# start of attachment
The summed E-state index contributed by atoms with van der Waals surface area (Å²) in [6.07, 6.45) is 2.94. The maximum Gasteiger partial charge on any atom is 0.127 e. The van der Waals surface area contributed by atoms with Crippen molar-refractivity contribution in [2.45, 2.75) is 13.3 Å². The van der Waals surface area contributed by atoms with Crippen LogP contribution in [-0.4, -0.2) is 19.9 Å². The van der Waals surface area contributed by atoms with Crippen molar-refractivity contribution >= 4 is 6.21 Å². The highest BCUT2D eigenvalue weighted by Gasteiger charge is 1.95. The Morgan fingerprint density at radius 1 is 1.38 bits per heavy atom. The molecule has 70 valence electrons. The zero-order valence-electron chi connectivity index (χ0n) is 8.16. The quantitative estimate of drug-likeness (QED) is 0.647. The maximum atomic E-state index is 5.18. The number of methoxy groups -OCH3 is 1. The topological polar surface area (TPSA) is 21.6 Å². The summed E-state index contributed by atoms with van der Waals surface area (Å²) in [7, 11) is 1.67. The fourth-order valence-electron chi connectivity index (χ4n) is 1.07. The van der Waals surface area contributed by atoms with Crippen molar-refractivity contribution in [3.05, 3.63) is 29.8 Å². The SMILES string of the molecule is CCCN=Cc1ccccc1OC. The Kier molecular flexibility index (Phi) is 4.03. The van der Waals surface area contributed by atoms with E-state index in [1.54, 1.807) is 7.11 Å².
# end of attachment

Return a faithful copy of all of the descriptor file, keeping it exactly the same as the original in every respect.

The summed E-state index contributed by atoms with van der Waals surface area (Å²) in [6.07, 6.45) is 2.94. The maximum Gasteiger partial charge on any atom is 0.127 e. The van der Waals surface area contributed by atoms with Crippen molar-refractivity contribution in [2.45, 2.75) is 13.3 Å². The van der Waals surface area contributed by atoms with Crippen LogP contribution in [-0.4, -0.2) is 19.9 Å². The van der Waals surface area contributed by atoms with Crippen molar-refractivity contribution >= 4 is 6.21 Å². The highest BCUT2D eigenvalue weighted by Gasteiger charge is 1.95. The Morgan fingerprint density at radius 1 is 1.38 bits per heavy atom. The molecule has 70 valence electrons. The zero-order valence-electron chi connectivity index (χ0n) is 8.16. The quantitative estimate of drug-likeness (QED) is 0.647. The maximum atomic E-state index is 5.18. The number of methoxy groups -OCH3 is 1. The topological polar surface area (TPSA) is 21.6 Å². The summed E-state index contributed by atoms with van der Waals surface area (Å²) in [7, 11) is 1.67. The fourth-order valence-electron chi connectivity index (χ4n) is 1.07. The van der Waals surface area contributed by atoms with Crippen molar-refractivity contribution in [3.05, 3.63) is 29.8 Å². The SMILES string of the molecule is CCCN=Cc1ccccc1OC. The Kier molecular flexibility index (Phi) is 4.03. The van der Waals surface area contributed by atoms with E-state index in [1.54, 1.807) is 7.11 Å².